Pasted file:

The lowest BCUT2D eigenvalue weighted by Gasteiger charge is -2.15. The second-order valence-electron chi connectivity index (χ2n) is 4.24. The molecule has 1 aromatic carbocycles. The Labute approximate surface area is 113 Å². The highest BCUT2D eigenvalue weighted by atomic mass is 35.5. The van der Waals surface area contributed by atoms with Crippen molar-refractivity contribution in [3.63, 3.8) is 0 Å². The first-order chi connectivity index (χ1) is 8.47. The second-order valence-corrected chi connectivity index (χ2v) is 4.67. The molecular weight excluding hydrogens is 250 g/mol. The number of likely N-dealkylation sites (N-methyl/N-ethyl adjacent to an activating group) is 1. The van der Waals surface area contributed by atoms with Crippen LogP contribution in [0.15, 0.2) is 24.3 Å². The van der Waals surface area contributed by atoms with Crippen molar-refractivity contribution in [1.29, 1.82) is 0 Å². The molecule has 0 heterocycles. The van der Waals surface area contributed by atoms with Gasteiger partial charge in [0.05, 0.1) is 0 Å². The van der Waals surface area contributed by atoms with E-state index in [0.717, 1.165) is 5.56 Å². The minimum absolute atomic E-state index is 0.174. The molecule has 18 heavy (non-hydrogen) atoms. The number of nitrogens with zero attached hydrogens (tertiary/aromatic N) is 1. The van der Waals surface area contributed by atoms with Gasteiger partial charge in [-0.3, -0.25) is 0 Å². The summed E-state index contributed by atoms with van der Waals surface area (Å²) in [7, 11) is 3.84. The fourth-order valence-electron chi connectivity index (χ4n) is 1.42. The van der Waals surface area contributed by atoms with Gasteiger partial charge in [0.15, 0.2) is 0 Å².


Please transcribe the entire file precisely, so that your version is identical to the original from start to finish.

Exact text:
The lowest BCUT2D eigenvalue weighted by Gasteiger charge is -2.15. The second-order valence-electron chi connectivity index (χ2n) is 4.24. The molecule has 1 aromatic carbocycles. The Labute approximate surface area is 113 Å². The highest BCUT2D eigenvalue weighted by atomic mass is 35.5. The van der Waals surface area contributed by atoms with Crippen molar-refractivity contribution in [3.63, 3.8) is 0 Å². The first-order chi connectivity index (χ1) is 8.47. The second-order valence-corrected chi connectivity index (χ2v) is 4.67. The molecular weight excluding hydrogens is 250 g/mol. The number of likely N-dealkylation sites (N-methyl/N-ethyl adjacent to an activating group) is 1. The van der Waals surface area contributed by atoms with Crippen LogP contribution in [0.15, 0.2) is 24.3 Å². The van der Waals surface area contributed by atoms with Crippen molar-refractivity contribution in [1.29, 1.82) is 0 Å². The molecule has 0 heterocycles. The van der Waals surface area contributed by atoms with Gasteiger partial charge in [0.05, 0.1) is 0 Å². The van der Waals surface area contributed by atoms with E-state index in [0.717, 1.165) is 5.56 Å². The minimum absolute atomic E-state index is 0.174. The molecule has 18 heavy (non-hydrogen) atoms. The number of nitrogens with zero attached hydrogens (tertiary/aromatic N) is 1. The van der Waals surface area contributed by atoms with Gasteiger partial charge in [-0.3, -0.25) is 0 Å². The summed E-state index contributed by atoms with van der Waals surface area (Å²) in [7, 11) is 3.84. The fourth-order valence-electron chi connectivity index (χ4n) is 1.42. The van der Waals surface area contributed by atoms with Gasteiger partial charge in [0.15, 0.2) is 0 Å².